Tenant waits weeks for building to be deep-cleaned after decomposing body found inside

·4 min read
Viji Murugaiyah has been staying with friends in Scarborough for nearly six weeks as she waits for her rooming house on Sherbourne Street to be deep cleaned.  (CBC - image credit)
Viji Murugaiyah has been staying with friends in Scarborough for nearly six weeks as she waits for her rooming house on Sherbourne Street to be deep cleaned. (CBC - image credit)

A Toronto rooming house tenant still can't move back into her home after waiting nearly six weeks for her building to be properly cleaned after her neighbour's decomposing body was found inside.

Viji Murugaiyah says she began smelling something off in the hallway of her Sherbourne Street home in late May, and asked her landlord to check in on her elderly neighbour after realizing she hadn't seen him recently.

CBC News first told Murugaiyah's story late last month, just days after she finally called emergency services on June 14. They discovered the man's body inside his room.

"It was a shock to me, I couldn't stay there, because when they opened the door more smells came out," she told CBC Toronto. "I moved to Scarborough to a friend's house."

Murugaiyah says she's not sure what the 10 or so others who live in the unlicensed rooming house have done, though another of her neighbours did leave her room due to the smell.

In the weeks since, she says she asked her landlord to hire a specialized forensic cleaning company "10 or 15 times" to decontaminate the building before she moves back in.

Submitted by Viji Murugaiyah
Submitted by Viji Murugaiyah

It wasn't until Tuesday, after CBC Toronto had contacted her, that her landlord, Jojo Ye, said she had hired a company to clean up any remaining biohazards in the unit and building. Murugaiyah says she'll believe it when she sees it.

"I don't trust her," she said. "She has had enough time to clean up this place, but she still didn't do it."

When contacted by CBC News, the cleaning company would not confirm it had been hired by Ye.

'Nobody wants to clean the unit more than me' 

Ye told CBC News the clean-up was delayed because a relative of the man who died wanted access to his belongings before they were removed. She said following that, she attempted to hire traditional cleaning companies to do the job.

"When I hire a cleaning service, they reject them," said Ye in a phone interview, referring to Murugaiyah and her legal aid lawyer, Lindsey Tulk.

"Nobody wants to clean the unit more than me, because I want to rent it out," she continued.

However, Tulk tells a different story, saying she told Ye's cleaning company a man had died in the room, at which point they quit.

Christian Cadieux, president of a forensic cleaning company called Crime and Trauma Scene Cleaners, says there's a big difference between a company that is prepared to deal with post-mortem bodily fluids and other biohazards and one that isn't.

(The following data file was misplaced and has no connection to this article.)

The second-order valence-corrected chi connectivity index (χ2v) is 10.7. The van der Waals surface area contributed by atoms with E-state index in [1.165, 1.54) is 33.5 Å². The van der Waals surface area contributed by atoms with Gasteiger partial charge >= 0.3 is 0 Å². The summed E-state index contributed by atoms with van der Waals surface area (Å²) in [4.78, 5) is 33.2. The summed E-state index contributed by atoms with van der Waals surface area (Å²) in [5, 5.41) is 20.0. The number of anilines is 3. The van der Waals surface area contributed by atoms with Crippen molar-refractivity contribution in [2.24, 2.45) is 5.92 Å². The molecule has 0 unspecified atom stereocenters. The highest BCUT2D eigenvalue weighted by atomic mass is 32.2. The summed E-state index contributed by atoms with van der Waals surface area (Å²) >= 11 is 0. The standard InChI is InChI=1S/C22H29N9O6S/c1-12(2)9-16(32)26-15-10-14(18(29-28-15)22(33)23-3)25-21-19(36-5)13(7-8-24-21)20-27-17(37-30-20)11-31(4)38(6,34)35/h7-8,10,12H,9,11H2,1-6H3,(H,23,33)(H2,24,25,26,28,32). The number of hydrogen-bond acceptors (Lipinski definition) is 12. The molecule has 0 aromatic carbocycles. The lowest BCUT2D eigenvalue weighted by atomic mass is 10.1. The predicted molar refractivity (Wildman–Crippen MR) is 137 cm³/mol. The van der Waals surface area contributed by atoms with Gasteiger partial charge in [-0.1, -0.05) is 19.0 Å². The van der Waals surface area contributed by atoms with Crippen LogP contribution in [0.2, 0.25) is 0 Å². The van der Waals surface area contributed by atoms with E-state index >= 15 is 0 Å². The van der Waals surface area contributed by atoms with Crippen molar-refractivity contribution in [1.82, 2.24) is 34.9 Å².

"A traditional cleaner would not have the skill set, the experience, the knowledge or the liability to perform these types of services," he told CBC News.

He also raises concerns about items being removed from the room by someone who isn't correctly trained or protected.

"The gases which are released from the human body … they're airborne, and they attach themselves to ceilings, floors, walls… to every item from television to a computer," he said.

A legal grey zone

When it comes to requirements for post-death cleaning inside homes, Ontario law is vague.

According to Cadieux, there are specific requirements for proving that a proper cleaning has taken place when houses are sold, and the Ministry of the Environment can also levy fines for improperly disposed hazardous materials.

As for rentals, Ontario's Residential Tenancies Act does not lay out specific steps landlords need to take when a death occurs in their buildings — though the smell that pervaded Murugaiyah's building could be seen as a violation of her "reasonable enjoyment" of her unit, which is protected by the act.

CBC
CBC

Lindsey Tulk, Murugaiyah's legal aid lawyer from Neigbourhood Legal Services, told CBC News legislation requiring a certain standard of forensic cleaning for rental housing would be helpful.

But Tulk worries that even if it were laid out, it can be time-consuming and difficult for tenants to take their landlords to the Landlord and Tenant Board to make sure rules are enforced.

She also says the reality faced by unlicensed rooming house tenants — many of whom are in vulnerable groups — makes it even harder to effect change.

According to City of Toronto documents, 570 Sherbourne is lingering in the "application" phase and has yet to receive a rooming house license, which Tulk says would have given the city "a more prominent role in following up after something like this happens."

"Where we have landlords like Ms. Ye, who are failing to uphold their most basic obligations as landlords, we need to ensure that unlicensed rooming houses are having the appropriate oversight," she said.

"Because right now, there's very little."

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